BRUSSELS — At a primary school, young children were asked to complete the following sentence: "The cat has … legs and the bird … ." Conscientiously, the pupils filled in the blanks with the numbers four and two. That is, all but one of them, who instead wrote, "The cat has pain in his legs and the bird is sad about it."

Does that one student's answer indicate that he is somehow less intelligent than the rest? Of course not. For sure, he has a different intelligence, one that's more unusual. He doesn't think in the same way as the rest of his classmates, but that doesn't mean he doesn't think just as well, or even better.

So-called "intelligence" tests offer little information about actual intellectual capacity. It's a bit like trying to estimate the value of a house by looking at what's in the fridge. These tests date from a time when intelligence was for the most part limited to the logical and mathematical ability to calculate, rank, extrapolate or deduce. IQ is far from the perfect measure of intelligence because there are many kinds of intelligence. Intelligence is like blood type: There isn't any that's better than the rest, but some are more commonly shared. The question of one individual's level of intelligence therefore matters less than that the type of intelligence.

Thankfully, since the 1980s and the emergence of work from academics such as American psychologist Howard Gardner, the plurality of intelligences and the necessity to combine them are no longer contested. Even better is that there are now many theories about the many forms of intelligence! Gardner himself has had to add one to his original list.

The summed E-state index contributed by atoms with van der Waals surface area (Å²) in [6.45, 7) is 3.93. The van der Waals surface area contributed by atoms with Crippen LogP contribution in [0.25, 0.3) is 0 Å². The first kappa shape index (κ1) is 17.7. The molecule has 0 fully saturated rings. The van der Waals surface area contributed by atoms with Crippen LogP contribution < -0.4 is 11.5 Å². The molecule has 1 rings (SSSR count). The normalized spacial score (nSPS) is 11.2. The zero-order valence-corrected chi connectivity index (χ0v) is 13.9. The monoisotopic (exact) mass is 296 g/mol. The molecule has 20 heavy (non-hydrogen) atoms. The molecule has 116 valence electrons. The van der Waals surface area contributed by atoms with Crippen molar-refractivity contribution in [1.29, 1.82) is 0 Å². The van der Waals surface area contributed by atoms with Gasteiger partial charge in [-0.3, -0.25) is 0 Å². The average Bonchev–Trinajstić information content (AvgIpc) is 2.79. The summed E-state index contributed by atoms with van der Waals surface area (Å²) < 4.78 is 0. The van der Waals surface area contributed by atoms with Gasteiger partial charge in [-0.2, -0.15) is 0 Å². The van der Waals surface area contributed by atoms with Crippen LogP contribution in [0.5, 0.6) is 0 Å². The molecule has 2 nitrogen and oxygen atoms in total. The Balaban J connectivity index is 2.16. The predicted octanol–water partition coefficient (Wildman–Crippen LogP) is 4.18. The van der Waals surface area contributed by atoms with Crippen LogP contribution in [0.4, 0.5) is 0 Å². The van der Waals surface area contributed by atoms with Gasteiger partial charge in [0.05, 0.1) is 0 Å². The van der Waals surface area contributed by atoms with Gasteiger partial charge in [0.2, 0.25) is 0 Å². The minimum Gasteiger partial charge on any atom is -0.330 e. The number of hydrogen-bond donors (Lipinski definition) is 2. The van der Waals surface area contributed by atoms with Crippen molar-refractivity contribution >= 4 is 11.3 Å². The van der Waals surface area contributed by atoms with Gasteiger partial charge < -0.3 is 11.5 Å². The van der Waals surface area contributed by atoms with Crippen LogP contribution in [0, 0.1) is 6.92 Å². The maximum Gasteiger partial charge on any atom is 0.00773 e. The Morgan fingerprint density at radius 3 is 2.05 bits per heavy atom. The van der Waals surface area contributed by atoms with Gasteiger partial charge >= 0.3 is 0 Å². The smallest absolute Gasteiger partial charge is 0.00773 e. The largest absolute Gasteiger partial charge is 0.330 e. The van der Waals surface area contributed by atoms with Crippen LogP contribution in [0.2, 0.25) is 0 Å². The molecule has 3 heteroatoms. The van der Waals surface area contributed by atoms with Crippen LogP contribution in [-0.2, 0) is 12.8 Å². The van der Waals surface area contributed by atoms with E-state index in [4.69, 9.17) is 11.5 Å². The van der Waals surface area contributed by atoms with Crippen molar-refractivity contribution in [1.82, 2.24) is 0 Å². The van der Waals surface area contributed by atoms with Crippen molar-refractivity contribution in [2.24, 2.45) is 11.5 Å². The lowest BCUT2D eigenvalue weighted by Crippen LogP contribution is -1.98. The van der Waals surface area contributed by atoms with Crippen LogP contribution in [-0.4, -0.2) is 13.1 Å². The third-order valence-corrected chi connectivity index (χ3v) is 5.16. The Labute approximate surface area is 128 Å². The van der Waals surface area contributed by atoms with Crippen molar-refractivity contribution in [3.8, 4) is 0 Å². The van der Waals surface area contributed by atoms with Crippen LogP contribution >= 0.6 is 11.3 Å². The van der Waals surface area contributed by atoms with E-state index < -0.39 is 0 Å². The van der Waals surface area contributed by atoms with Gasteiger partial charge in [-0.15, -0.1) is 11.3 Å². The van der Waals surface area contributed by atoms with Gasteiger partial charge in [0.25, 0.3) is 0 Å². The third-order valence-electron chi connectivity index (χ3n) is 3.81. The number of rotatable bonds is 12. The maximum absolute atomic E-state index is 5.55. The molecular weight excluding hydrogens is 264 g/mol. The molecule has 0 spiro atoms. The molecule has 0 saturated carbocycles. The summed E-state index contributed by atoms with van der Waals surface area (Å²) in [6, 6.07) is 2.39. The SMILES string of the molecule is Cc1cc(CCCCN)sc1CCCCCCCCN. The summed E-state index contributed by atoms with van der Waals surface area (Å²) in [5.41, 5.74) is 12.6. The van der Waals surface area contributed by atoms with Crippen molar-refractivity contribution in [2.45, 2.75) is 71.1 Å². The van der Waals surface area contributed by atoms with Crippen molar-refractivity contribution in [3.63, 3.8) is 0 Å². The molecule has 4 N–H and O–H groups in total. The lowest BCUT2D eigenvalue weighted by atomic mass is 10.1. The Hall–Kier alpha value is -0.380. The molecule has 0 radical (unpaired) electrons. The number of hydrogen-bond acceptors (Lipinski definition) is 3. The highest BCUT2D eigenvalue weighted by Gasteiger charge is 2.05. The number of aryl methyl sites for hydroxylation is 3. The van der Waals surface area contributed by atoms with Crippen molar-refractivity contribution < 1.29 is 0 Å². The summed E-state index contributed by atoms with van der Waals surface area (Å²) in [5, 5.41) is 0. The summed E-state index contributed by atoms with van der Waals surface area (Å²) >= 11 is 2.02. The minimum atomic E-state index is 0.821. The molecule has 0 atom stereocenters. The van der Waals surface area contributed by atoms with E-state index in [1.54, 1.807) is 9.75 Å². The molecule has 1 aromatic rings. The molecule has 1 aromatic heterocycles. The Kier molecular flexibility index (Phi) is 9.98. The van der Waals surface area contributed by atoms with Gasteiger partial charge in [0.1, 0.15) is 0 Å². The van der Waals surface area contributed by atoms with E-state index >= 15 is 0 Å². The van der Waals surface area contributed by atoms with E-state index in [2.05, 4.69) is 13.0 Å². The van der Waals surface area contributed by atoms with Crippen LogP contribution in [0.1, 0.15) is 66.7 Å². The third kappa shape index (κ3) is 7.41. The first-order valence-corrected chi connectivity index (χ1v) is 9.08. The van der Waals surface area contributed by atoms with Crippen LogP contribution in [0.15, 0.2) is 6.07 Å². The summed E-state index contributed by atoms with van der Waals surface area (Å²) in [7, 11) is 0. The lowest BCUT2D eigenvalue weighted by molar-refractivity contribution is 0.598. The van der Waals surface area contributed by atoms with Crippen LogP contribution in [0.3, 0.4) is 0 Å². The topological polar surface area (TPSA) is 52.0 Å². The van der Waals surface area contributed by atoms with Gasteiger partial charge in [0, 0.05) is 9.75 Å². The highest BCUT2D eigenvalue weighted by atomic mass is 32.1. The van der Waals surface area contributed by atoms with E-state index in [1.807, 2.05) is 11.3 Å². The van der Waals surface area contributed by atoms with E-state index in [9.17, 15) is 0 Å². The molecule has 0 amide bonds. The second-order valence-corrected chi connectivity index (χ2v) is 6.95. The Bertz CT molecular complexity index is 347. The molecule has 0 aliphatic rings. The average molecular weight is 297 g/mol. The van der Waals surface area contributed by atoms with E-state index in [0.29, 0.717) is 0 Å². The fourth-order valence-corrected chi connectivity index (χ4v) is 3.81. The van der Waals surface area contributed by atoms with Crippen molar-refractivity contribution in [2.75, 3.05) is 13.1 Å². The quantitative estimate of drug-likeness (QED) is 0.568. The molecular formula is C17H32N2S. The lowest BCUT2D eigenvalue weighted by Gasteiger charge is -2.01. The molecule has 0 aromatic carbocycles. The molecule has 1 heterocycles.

In addition to deduction, and mathematical and logical capabilities, there are, among others: musical intelligence (sensitive to sounds and rhythms), bodily intelligence (which frees up the full potential of all body parts), relational or emotional intelligence (the ability to identify the feelings and intentions of others), visual intelligence (which enables us to visualize before we build something and move objects into space), and language intelligence (the ability to think with words).

Unbeatable at table tennis, though — Photo: Global panorama

Almost none of these functions can be programmed so that a machine could carry them out. A computer can recognize a face, but it can't find it beautiful. A computer has memory, but it can't have memories. It can produce images, but it doesn't have any imagination. A computer can learn from its mistakes, but it cannot regret them. It can compare ideas, but it cannot have an idea.

What we call "intelligence" isn't a unique ability, but instead a set of skills, innate or acquired, that requires from us both to know and to ignore, to become emotional and to be detached, to ask questions and to answer. These skills are inseparable from surprises, sensations, intuition, laughter.

The very essence of intelligence is that it's human and that it can't be recreated by something artificial. If it became artificial, it would mean that we'd have given up on using our own. But the topic is raised again and again in the media. As soon as a computer defeats a human being at one game or another, the myth that artificial intelligence will become part of our lives is resurrected.

Computers can free us from many tedious chores, but that doesn't mean they'll make us free. They can help us foresee but not want. They can help us find information, but they won't tell us what to look for. They can analyze the way things are headed, but they can't understand what it means.

*Luc de Brabandere is a Belgian-born mathematician and senior advisor at the Paris office of Boston Consulting Group.